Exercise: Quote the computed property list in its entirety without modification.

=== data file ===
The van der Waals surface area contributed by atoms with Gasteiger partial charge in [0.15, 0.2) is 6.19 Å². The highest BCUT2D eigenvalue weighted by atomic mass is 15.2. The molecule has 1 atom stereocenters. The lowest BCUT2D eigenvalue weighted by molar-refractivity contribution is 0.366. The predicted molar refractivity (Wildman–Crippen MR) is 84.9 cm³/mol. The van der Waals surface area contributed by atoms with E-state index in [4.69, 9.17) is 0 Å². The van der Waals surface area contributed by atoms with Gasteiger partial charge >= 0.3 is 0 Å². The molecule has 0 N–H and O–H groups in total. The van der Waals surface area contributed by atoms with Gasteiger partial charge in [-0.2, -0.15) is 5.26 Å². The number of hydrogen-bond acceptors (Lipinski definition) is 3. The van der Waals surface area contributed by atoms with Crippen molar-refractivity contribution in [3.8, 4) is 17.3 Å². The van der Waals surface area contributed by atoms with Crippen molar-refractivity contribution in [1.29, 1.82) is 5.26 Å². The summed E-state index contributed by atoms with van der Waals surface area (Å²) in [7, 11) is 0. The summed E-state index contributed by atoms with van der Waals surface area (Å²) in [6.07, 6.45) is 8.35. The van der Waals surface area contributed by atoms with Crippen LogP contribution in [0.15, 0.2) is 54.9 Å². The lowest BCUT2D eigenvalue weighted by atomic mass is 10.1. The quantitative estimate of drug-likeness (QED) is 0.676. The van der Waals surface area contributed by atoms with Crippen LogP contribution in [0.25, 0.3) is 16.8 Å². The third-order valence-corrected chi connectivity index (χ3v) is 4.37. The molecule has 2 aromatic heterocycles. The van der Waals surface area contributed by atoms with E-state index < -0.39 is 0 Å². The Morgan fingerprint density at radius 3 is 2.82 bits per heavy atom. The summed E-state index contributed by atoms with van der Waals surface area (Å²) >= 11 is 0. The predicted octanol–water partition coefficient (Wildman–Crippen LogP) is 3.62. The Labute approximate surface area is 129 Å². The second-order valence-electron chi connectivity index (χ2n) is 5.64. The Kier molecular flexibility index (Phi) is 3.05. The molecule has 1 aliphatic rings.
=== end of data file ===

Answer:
The van der Waals surface area contributed by atoms with Gasteiger partial charge in [0.15, 0.2) is 6.19 Å². The highest BCUT2D eigenvalue weighted by atomic mass is 15.2. The molecule has 1 atom stereocenters. The lowest BCUT2D eigenvalue weighted by molar-refractivity contribution is 0.366. The predicted molar refractivity (Wildman–Crippen MR) is 84.9 cm³/mol. The van der Waals surface area contributed by atoms with E-state index in [4.69, 9.17) is 0 Å². The van der Waals surface area contributed by atoms with Gasteiger partial charge >= 0.3 is 0 Å². The molecule has 0 N–H and O–H groups in total. The van der Waals surface area contributed by atoms with Gasteiger partial charge in [-0.2, -0.15) is 5.26 Å². The number of hydrogen-bond acceptors (Lipinski definition) is 3. The van der Waals surface area contributed by atoms with Crippen molar-refractivity contribution in [3.8, 4) is 17.3 Å². The van der Waals surface area contributed by atoms with Crippen molar-refractivity contribution in [1.29, 1.82) is 5.26 Å². The summed E-state index contributed by atoms with van der Waals surface area (Å²) in [7, 11) is 0. The summed E-state index contributed by atoms with van der Waals surface area (Å²) in [6.07, 6.45) is 8.35. The van der Waals surface area contributed by atoms with Crippen LogP contribution in [0.15, 0.2) is 54.9 Å². The lowest BCUT2D eigenvalue weighted by atomic mass is 10.1. The quantitative estimate of drug-likeness (QED) is 0.676. The van der Waals surface area contributed by atoms with Crippen LogP contribution in [0.25, 0.3) is 16.8 Å². The third-order valence-corrected chi connectivity index (χ3v) is 4.37. The molecule has 2 aromatic heterocycles. The van der Waals surface area contributed by atoms with E-state index < -0.39 is 0 Å². The Morgan fingerprint density at radius 3 is 2.82 bits per heavy atom. The summed E-state index contributed by atoms with van der Waals surface area (Å²) >= 11 is 0. The predicted octanol–water partition coefficient (Wildman–Crippen LogP) is 3.62. The Labute approximate surface area is 129 Å². The second-order valence-electron chi connectivity index (χ2n) is 5.64. The Kier molecular flexibility index (Phi) is 3.05. The molecule has 1 aliphatic rings.